In the first post, we looked briefly at God’s new family and what characterizes the relationships within that family. Unity in Christ, cross-centered love, commitment to one another, and witness to the world, all characterize God’s new family, the church. However, these characteristics thrive when living them out more intentionally in smaller, more accessible contexts such as the house meetings exemplified in the early church.

But how exactly did the early church pursue this sort of community? What were some components that served the community’s love, health, joy, mission, and eternal well-being? The following chapters will lay out four components that, when given proper emphasis, contribute to gospel community that regularly makes Jesus supreme in every area of life:

  1. Devotion to biblical truth,
  2. Motivating each other with gospel-centered counsel,
  3. Living together in authentic community, and
  4. Missional living.

In this post, I begin by looking at devotion to biblical truth.

Devotion to Biblical Truth

From the start, the church devoted itself to the apostles’ teaching (Acts 2:42; 4:33). Fellowship wasn’t centered on just anything, but on the living word of God, which revealed Christ to them, brought them joy, and shaped their devotion to God, their love for one another, and their witness to the world (Acts 2:41; 6:7; 11:1; 12:24; 1 Cor 15:2; Col 3:16; Jas 1:22).

The church learned that God comes near to sinners in his word. By his word, God came near to Israel in Deuteronomy 30:11-14, which Paul shows us ultimately points toward God’s nearness in the person of Christ himself, the Word made flesh (Rom 10:6-8; John 1:1, 14). Also, the gospel message itself is the word the Holy Spirit uses to bring the new birth (Ezek 37:4; Jas 1:18, 21). When that inner-transformation occurs, God creates a person whose appetites are not satiated by the world’s word but only by one that is “living and abiding” (1 Pet 1:23-27).

This same word also enlivens, sanctifies, and equips the church. God rules his church through the word and gifts individuals to keep that word before his people (Col 1:23; 1 Tim 3:2; 2 Tim 2:2; Tit 1:9; Jude 3). God even joins us to the church to make us vehicles of transformation as we carry his word to one another, admonishing, rebuking, exhorting, and encouraging (Col 3:16; 1 Tim 4:16; 2 Tim 3:16-17). In Hebrews 4:11-13, the word penetrates and stands as what we use to help each other persevere in obtaining the eternal rest. As no surprise, then, it is also the word God uses to conquer the spiritual strongholds of the evil one (Eph 6:15-21).

Therefore, one way we pursue community that regularly makes Christ supreme is by pouring over God’s word together and often. The world has other false stories it wants us living by, as does our flesh and the devil. But only God’s story is true. He sees things about ourselves and the world that we cannot see but desperately need to see. And he has written it down for the sake of our eternal joy in him.

What Might This Look Like in Care Group?

Like the early church, we devote ourselves to God’s word as a care group. That need not take only one form or be limited to a specific occasion. It simply means that when we’re together, the word remains a key part of our fellowship, whether in many or in few, in a group or one-on-one, in formal times of discussion or in spontaneous chats.

Formal Times in the Word

For formal times of discussion, some care groups review the sermon text each week, seeking to square their own lives with the truths therein. Others take up a particular book of the Bible and do the same, asking what the text means, what it reveals about God’s work in Christ, and how we are to follow. One care group even walked through each person’s favorite Bible verse, which was often accompanied by how God used it to transform or encourage them.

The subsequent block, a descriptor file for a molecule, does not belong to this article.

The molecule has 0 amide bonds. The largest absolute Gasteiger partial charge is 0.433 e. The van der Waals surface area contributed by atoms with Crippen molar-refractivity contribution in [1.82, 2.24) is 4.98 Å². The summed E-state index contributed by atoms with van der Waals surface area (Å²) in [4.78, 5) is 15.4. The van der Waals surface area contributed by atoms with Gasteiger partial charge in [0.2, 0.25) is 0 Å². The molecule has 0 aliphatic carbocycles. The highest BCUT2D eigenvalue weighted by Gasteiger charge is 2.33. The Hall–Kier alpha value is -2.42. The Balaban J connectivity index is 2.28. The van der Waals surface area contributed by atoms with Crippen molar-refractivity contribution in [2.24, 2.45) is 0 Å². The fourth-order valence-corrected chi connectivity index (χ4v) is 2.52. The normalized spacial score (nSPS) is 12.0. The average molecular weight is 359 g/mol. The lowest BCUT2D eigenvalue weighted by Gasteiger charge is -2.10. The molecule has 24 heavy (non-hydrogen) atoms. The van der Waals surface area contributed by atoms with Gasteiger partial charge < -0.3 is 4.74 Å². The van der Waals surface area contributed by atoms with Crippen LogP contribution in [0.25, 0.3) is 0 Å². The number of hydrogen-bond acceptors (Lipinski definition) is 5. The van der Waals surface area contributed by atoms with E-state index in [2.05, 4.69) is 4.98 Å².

A few others have even made use of books written by contemporary Christian authors, who develop a biblical theme and apply it specific ways. Books like Radical and Follow Me by David Platt, Desiring God by John Piper, and War of Words by Paul Tripp have been in the mix. Of course, the challenge with using books by contemporary authors will always be to ensure what they teach aligns with Scripture.

Spontaneous Times in the Word

Yet even when not gathering for formal times of discussion, but just going to the park or grilling out in the backyard or playing some board games together—even then, the word will inform our conversations, rule our speech, shape how we speak of the world, and train us to counsel each other in wisdom and grace. A few examples may help.

A Brother’s Rebuke

One time, I had a brother ask if he could speak to me once about the way I handled—or rather, had not handled—a discipline situation with my own son at care group. We met together for lunch later that week. He brought God’s word to bear on my parental neglect and helpfully used it to call my attention to what idols I needed to set down in order to give better attention to my son. I wanted to be part of the discussion; I wanted people to hear my answers; I wanted my time with the group to go “uninterrupted.” And what I wanted left me blind to serving and caring for my son’s soul and behavior. But my brother used the word to open my eyes. To this day, I am grateful.

A Sister’s Encouragement

I’ve also witnessed other sisters encourage each other with words of grace when one or the other were feeling down. No Bible was open before them at the time; the word was spoken to their face from memory. No formal meeting had been called; it was a word that “fit the occasion” and “gave grace to the hearer” (Eph 4:29). No prepackaged discussion questions were in place; the Spirit moved one sister to speak and the other to receive. In that moment, God had written his word on their hearts, and used it from one to set the other free from the darkness of Doubting Castle.

A Difficult Bible Question

At another time at care group, I walked up on a group of brothers discussing a difficult passage from the Old Testament. They were wrestling with its meaning and how it applied to a Christian living on this side of the cross and resurrection. In this particular meeting, the older Christian brother was giving wise counsel to the younger brothers listening. And this was on the same evening we celebrated a baby shower with one of the families. Again, no formal plan in place, only hearts that looked forward to pouring over God’s word together.

So whether formal or informal times, planned or spontaneous occasions, the word is part of our life together in care group. Whenever it’s not, we should find it necessary to ask each other why? For the truth is that God delivered us from slavery to false gods and mute idols (1 Cor 12:2) to serve the living and true God who always speaks for our eternal good (1 Thess 1:5-9; 2:13). Why settle for the bland wisdom of the world, when our spiritual taste buds were made to savor what is truly sweet (Ps 119:103).